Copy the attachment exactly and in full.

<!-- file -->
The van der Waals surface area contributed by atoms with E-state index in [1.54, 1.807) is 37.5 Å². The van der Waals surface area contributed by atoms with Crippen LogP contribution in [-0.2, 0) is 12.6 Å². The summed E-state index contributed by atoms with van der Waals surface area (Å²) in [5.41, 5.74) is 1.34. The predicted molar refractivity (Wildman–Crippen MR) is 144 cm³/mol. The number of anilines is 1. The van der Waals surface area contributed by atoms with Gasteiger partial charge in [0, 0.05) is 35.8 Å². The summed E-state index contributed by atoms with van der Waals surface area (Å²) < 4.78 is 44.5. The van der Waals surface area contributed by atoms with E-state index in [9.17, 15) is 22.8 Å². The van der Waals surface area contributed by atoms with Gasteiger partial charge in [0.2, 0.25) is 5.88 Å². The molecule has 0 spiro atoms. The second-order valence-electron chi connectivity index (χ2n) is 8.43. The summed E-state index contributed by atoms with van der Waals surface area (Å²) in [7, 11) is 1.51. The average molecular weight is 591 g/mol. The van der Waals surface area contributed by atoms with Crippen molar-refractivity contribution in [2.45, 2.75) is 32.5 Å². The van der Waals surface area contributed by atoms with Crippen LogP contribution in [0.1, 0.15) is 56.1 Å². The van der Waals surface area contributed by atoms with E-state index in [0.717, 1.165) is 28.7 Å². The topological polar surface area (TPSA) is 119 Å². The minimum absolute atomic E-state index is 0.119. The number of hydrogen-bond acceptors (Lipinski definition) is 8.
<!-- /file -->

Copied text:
The van der Waals surface area contributed by atoms with E-state index in [1.54, 1.807) is 37.5 Å². The van der Waals surface area contributed by atoms with Crippen LogP contribution in [-0.2, 0) is 12.6 Å². The summed E-state index contributed by atoms with van der Waals surface area (Å²) in [5.41, 5.74) is 1.34. The predicted molar refractivity (Wildman–Crippen MR) is 144 cm³/mol. The number of anilines is 1. The van der Waals surface area contributed by atoms with Gasteiger partial charge in [0, 0.05) is 35.8 Å². The summed E-state index contributed by atoms with van der Waals surface area (Å²) < 4.78 is 44.5. The van der Waals surface area contributed by atoms with E-state index in [9.17, 15) is 22.8 Å². The van der Waals surface area contributed by atoms with Gasteiger partial charge in [0.2, 0.25) is 5.88 Å². The molecule has 0 spiro atoms. The second-order valence-electron chi connectivity index (χ2n) is 8.43. The summed E-state index contributed by atoms with van der Waals surface area (Å²) in [7, 11) is 1.51. The average molecular weight is 591 g/mol. The van der Waals surface area contributed by atoms with Crippen molar-refractivity contribution in [2.45, 2.75) is 32.5 Å². The van der Waals surface area contributed by atoms with Crippen LogP contribution in [0.1, 0.15) is 56.1 Å². The van der Waals surface area contributed by atoms with E-state index in [0.717, 1.165) is 28.7 Å². The topological polar surface area (TPSA) is 119 Å². The minimum absolute atomic E-state index is 0.119. The number of hydrogen-bond acceptors (Lipinski definition) is 8.